Another View: Make your voice heard on proposed campus sexual assault rules

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There has long been room for colleges to improve how they respond to reports of sexual assault, but the Trump administration is swinging too far in the direction of protecting alleged perpetrators. Luckily, there is time to swing back, and the administration has said it wants to hear from people with a stake in the issue.

On Friday, the U.S. Department of Education released highly anticipated proposed rules for how universities should respond to sexual misconduct. They give alleged rapists and harassers more protections, narrow the types of cases schools must investigate, allow schools to use a higher bar of evidence in adjudicating cases, and ease up on punishments schools may face if they don't take their responsibility seriously.

The department argued that the previous process under President Barack Obama resulted "in infringement on academic freedom and free speech and government regulation of consensual, noncriminal sexual activity." But it's important to remember that sexual assaults are rarely reported, let alone fabricated, and alleged victims have a right to trust their school will protect them.

There are a few positives: The proposed rules wouldn't permit questions about an alleged victim's sexual history, a tactic that Maine has already banned in criminal proceedings. And they require schools to give both sides the chance to review, electronically, any evidence obtained as part of the investigation, and respond in kind, so everyone knows what information is guiding a final decision.

But let's look at a few specifics.

Currently, when students go through the grievance process, schools use a "preponderance of the evidence" standard — basically, is it more likely than not? — in deciding cases. This is the same level of evidence that someone needs to obtain a protection from abuse order in a court. Now, however, the Education Department is proposing that schools decide for themselves whether to use a "preponderance of the evidence" standard or the higher bar of a "clear and convincing" standard to give them "flexibility."

If a significant point of the new rules is to provide clarity to schools, this matter of what standard of evidence to use must be settled. There can be little justice in a system where different schools abide by different standards.

The proposed rules would also only require schools to respond to alleged sexual misconduct when they have "actual knowledge" of it happening, meaning: Did someone report it to a designated official "who has authority to institute corrective measures," often called a Title IX coordinator? Quite often, students don't know to report a traumatic assault to a specially designated person they've never met before. The funnel by which a school learns of potential assaults should we wide, not small, to best address issues of safety.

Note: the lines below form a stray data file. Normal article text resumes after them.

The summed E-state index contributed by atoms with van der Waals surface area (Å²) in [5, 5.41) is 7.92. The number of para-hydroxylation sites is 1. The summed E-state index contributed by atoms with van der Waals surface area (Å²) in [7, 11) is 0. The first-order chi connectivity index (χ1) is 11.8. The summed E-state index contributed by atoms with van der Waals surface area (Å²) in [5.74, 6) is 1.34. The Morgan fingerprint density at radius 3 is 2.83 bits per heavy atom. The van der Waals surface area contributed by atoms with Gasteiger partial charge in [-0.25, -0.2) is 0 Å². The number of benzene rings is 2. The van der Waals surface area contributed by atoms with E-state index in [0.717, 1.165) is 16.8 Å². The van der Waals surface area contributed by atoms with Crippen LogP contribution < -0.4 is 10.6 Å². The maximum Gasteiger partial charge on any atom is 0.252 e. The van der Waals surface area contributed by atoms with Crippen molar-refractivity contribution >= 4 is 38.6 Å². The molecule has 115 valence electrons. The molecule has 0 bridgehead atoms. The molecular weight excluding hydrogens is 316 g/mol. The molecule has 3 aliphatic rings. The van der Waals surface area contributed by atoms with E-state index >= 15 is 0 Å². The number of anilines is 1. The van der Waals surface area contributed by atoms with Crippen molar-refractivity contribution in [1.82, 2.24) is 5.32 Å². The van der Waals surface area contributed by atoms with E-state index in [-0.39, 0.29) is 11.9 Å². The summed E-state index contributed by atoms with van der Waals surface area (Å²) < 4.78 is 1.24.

In addition to requiring an incident to have occurred on school property or at school activities, the proposed regulations ease up on oversight of schools' decisions on how to punish students.

The Education Department believes that local schools "are best positioned to make disciplinary decisions; thus, unless the (school's) response to sexual harassment is clearly unreasonable in light of known circumstances, the Department will not second guess such decisions," read the proposed rules.

This sounds like the department will shirk its responsibilities to defend students from colleges that act in bad faith or show poor judgment.

Finally, it is worrisome that the federal government would allow attorneys to cross-examine alleged victims and perpetrators during a live hearing. Unless there are protections in place, this setup could make the grievance process too similar to a court of law where one side could hire an expensive, intimidating attack lawyer to grill the opposing side. These are campus disciplinary hearings to decide how to keep students safe and whether to punish alleged perpetrators; they are not trials.

Granted, there are benefits to going through the rulemaking process. In the past, the U.S. Department of Education has simply issued a series of less formal guidance documents for universities to follow when they look into claims of sexual misconduct; there haven't been official Title IX regulations since the 1970s. And while the guidance process is faster, it didn't always allow the public to provide input.

So make use of the opportunity and make your opinion known. You can submit your comments on the proposed rulemaking electronically at regulations.gov, or send them to Brittany Bull, U.S. Department of Education, 400 Maryland Avenue S.W., Room 6E310, Washington, D.C. 20202.

It's important to be part of the process and ensure your voice is heard.

— Bangor (Maine) Daily News

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